I had never heard of the television show, nor do I remember seeing any previews for the movie, so I went in completely blind. I actually went to the theater to see a different movie, but every other show was full for the next few hours (the only downside to those giant, fancy armchairs.)

Vince’s nine-day marriage ends and he decides he wants to do something different. Gold, who had just become a producer, offers Vince the lead in his first movie, Hyde, but Vince demands to direct as well. The movie skips ahead eight months, when Vince, who’s already over budget, needs another $10 million dollars. Gold is forced to visit the Texan rancher Larsen McCredle (Billy Bob Thornton) and his son, Travis McCredle (Haley Joel Osment), who are financing the movie. Larson is unconvinced of the movie’s worth and sends Travis to decide if they should give Gold and Vince the money they need.

The gang organizes a screening to get feedback on the movie and hundreds of people show up. Vince gets cold feet, fakes technical difficulties and gives Ari and Travis DVDs to watch themselves. Travis is thrilled, because he’s just met the model of his dreams, Emily Ratajkowski, and goes with off with her.

Gold decides that Hyde is amazing, but Travis doesn’t feel the same way. He first says he doesn’t like Johnny and then adds he hates Vince as well. The gang realizes that Travis only hates the movie because he’s jealous that Vince and Emily have started dating. Larson, surprised but also irritated at the disrespect he believes his son faced, agrees only to back the movie if Gold resigns, which Gold does.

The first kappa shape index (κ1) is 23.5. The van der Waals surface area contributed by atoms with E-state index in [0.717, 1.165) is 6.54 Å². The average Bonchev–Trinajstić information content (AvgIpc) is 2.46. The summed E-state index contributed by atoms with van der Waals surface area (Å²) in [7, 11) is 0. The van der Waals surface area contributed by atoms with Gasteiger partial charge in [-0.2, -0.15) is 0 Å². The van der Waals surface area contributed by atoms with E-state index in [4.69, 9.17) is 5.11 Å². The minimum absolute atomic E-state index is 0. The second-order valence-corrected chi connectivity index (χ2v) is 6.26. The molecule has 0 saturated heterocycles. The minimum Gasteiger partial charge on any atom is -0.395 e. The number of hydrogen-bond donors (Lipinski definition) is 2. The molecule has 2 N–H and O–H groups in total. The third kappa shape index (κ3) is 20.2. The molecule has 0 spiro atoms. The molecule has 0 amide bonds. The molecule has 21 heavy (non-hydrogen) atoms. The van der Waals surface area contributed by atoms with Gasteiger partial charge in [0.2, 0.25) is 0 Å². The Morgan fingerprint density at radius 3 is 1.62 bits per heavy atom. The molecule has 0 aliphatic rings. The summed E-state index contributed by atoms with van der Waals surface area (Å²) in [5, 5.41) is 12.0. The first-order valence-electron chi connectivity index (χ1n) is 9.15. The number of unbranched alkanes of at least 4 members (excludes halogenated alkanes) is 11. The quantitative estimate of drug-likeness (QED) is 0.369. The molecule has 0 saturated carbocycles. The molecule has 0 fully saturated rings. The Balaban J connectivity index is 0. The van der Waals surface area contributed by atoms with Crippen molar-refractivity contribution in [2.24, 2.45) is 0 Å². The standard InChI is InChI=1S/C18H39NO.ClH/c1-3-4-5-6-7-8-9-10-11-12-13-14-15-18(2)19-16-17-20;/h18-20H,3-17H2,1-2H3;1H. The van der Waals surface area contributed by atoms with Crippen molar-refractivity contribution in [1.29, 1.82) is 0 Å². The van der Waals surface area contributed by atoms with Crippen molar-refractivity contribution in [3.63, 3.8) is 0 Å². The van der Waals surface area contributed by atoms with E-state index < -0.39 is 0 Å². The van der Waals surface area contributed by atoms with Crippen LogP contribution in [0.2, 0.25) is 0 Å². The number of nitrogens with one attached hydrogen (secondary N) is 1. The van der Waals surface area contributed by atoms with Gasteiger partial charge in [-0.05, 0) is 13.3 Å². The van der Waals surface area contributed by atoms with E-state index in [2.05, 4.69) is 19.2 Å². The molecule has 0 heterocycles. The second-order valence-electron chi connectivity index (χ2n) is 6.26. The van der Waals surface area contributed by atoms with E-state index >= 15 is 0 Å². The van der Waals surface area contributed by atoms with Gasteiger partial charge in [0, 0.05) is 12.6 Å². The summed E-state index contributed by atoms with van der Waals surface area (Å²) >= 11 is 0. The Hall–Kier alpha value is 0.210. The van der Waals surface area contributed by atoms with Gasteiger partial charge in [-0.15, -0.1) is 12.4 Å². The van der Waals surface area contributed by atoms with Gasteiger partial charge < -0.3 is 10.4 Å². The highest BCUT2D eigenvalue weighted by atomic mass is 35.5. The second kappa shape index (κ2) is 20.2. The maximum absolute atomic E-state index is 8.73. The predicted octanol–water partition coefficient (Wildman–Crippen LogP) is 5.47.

Hyde goes on to be a major hit and makes over $450 million worldwide. Johnny, struggling through the entire movie with his poor career, wins an award for best supporting actor. In the last lines of the movie, a photographer ironically suggests to the gang that a movie be made of their lives.

Unfortunately, I wan’t very engaged while watching Entourage. The characters were more annoying than interesting, especially Travis and Johnny. The fact that the whole movie almost went under because Travis felt disrespected was slightly ridiculous, seeing as Emily didn’t want to go out with him in the first place. He forced her to let him go to her house and watch the movie with her and got angry that she was interested in someone else. He literally waited outside of her house after she finally got him to leave to see if Vince was going to show up. That’s creepy. That’s not okay. Emily is entitled to date whoever she wants.